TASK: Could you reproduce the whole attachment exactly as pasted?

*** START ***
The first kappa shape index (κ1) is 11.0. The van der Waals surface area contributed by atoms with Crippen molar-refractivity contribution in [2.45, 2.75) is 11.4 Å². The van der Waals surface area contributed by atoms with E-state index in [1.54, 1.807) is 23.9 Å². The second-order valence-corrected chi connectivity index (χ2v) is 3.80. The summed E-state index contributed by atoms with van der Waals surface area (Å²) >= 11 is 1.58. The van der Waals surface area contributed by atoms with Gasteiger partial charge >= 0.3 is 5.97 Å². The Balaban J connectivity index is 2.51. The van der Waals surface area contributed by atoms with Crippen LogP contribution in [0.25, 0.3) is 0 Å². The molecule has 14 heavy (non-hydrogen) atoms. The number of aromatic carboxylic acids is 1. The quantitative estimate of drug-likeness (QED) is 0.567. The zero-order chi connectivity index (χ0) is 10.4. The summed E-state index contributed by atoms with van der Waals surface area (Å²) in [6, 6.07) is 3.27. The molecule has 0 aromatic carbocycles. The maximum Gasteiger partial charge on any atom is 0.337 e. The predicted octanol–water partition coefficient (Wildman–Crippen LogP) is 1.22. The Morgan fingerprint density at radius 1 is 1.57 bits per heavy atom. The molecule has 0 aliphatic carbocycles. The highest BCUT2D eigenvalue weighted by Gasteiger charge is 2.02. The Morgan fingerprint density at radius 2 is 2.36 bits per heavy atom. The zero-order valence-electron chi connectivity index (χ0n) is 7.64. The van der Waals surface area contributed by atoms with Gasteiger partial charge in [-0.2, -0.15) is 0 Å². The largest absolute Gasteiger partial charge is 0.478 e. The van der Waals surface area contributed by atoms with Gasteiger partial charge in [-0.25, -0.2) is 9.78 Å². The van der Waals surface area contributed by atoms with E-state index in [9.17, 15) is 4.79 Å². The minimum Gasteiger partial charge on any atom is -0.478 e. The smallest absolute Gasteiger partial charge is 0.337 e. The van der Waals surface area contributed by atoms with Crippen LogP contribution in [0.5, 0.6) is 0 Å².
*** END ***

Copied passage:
The first kappa shape index (κ1) is 11.0. The van der Waals surface area contributed by atoms with Crippen molar-refractivity contribution in [2.45, 2.75) is 11.4 Å². The van der Waals surface area contributed by atoms with E-state index in [1.54, 1.807) is 23.9 Å². The second-order valence-corrected chi connectivity index (χ2v) is 3.80. The summed E-state index contributed by atoms with van der Waals surface area (Å²) >= 11 is 1.58. The van der Waals surface area contributed by atoms with Gasteiger partial charge >= 0.3 is 5.97 Å². The Balaban J connectivity index is 2.51. The van der Waals surface area contributed by atoms with Crippen LogP contribution in [0.25, 0.3) is 0 Å². The molecule has 14 heavy (non-hydrogen) atoms. The number of aromatic carboxylic acids is 1. The quantitative estimate of drug-likeness (QED) is 0.567. The zero-order chi connectivity index (χ0) is 10.4. The summed E-state index contributed by atoms with van der Waals surface area (Å²) in [6, 6.07) is 3.27. The molecule has 0 aromatic carbocycles. The maximum Gasteiger partial charge on any atom is 0.337 e. The predicted octanol–water partition coefficient (Wildman–Crippen LogP) is 1.22. The Morgan fingerprint density at radius 1 is 1.57 bits per heavy atom. The molecule has 0 aliphatic carbocycles. The highest BCUT2D eigenvalue weighted by Gasteiger charge is 2.02. The Morgan fingerprint density at radius 2 is 2.36 bits per heavy atom. The zero-order valence-electron chi connectivity index (χ0n) is 7.64. The van der Waals surface area contributed by atoms with Gasteiger partial charge in [-0.2, -0.15) is 0 Å². The largest absolute Gasteiger partial charge is 0.478 e. The van der Waals surface area contributed by atoms with Gasteiger partial charge in [-0.25, -0.2) is 9.78 Å². The van der Waals surface area contributed by atoms with E-state index in [9.17, 15) is 4.79 Å². The minimum Gasteiger partial charge on any atom is -0.478 e. The smallest absolute Gasteiger partial charge is 0.337 e. The van der Waals surface area contributed by atoms with Crippen LogP contribution in [0.5, 0.6) is 0 Å².